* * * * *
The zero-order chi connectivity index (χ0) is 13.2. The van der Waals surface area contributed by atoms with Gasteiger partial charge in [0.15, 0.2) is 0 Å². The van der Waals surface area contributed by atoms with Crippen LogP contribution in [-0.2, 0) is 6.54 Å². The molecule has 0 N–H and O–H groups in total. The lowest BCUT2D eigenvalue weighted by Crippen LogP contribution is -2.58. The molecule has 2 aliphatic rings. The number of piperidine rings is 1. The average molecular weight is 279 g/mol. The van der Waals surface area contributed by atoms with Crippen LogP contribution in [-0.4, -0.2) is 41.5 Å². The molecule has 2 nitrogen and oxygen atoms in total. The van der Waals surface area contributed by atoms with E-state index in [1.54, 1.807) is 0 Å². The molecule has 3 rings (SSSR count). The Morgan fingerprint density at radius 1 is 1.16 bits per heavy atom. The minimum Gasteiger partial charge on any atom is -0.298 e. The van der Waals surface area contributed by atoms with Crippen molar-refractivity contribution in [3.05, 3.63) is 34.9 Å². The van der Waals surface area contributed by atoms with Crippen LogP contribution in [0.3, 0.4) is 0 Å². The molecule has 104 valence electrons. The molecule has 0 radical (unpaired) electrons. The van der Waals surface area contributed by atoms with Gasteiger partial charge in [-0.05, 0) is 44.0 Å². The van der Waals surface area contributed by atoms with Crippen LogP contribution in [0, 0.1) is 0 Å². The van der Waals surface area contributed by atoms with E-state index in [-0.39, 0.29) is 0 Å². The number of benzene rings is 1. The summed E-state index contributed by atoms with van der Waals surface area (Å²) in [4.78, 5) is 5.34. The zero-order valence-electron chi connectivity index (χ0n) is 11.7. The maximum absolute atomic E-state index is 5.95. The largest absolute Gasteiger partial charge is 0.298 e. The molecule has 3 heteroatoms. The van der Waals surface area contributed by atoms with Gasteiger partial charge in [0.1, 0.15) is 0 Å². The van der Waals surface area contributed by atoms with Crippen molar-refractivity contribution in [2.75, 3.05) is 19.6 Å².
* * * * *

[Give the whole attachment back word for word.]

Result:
The zero-order chi connectivity index (χ0) is 13.2. The van der Waals surface area contributed by atoms with Gasteiger partial charge in [0.15, 0.2) is 0 Å². The van der Waals surface area contributed by atoms with Crippen LogP contribution in [-0.2, 0) is 6.54 Å². The molecule has 0 N–H and O–H groups in total. The lowest BCUT2D eigenvalue weighted by Crippen LogP contribution is -2.58. The molecule has 2 aliphatic rings. The number of piperidine rings is 1. The average molecular weight is 279 g/mol. The van der Waals surface area contributed by atoms with Crippen LogP contribution in [-0.4, -0.2) is 41.5 Å². The molecule has 2 nitrogen and oxygen atoms in total. The van der Waals surface area contributed by atoms with E-state index in [1.54, 1.807) is 0 Å². The molecule has 3 rings (SSSR count). The Morgan fingerprint density at radius 1 is 1.16 bits per heavy atom. The minimum Gasteiger partial charge on any atom is -0.298 e. The van der Waals surface area contributed by atoms with Crippen molar-refractivity contribution in [3.05, 3.63) is 34.9 Å². The van der Waals surface area contributed by atoms with Crippen LogP contribution in [0.3, 0.4) is 0 Å². The molecule has 104 valence electrons. The molecule has 0 radical (unpaired) electrons. The van der Waals surface area contributed by atoms with Gasteiger partial charge in [-0.05, 0) is 44.0 Å². The van der Waals surface area contributed by atoms with Crippen LogP contribution in [0, 0.1) is 0 Å². The van der Waals surface area contributed by atoms with E-state index in [-0.39, 0.29) is 0 Å². The number of benzene rings is 1. The summed E-state index contributed by atoms with van der Waals surface area (Å²) in [4.78, 5) is 5.34. The zero-order valence-electron chi connectivity index (χ0n) is 11.7. The maximum absolute atomic E-state index is 5.95. The largest absolute Gasteiger partial charge is 0.298 e. The molecule has 3 heteroatoms. The van der Waals surface area contributed by atoms with Gasteiger partial charge in [0.1, 0.15) is 0 Å². The van der Waals surface area contributed by atoms with Crippen molar-refractivity contribution in [2.75, 3.05) is 19.6 Å².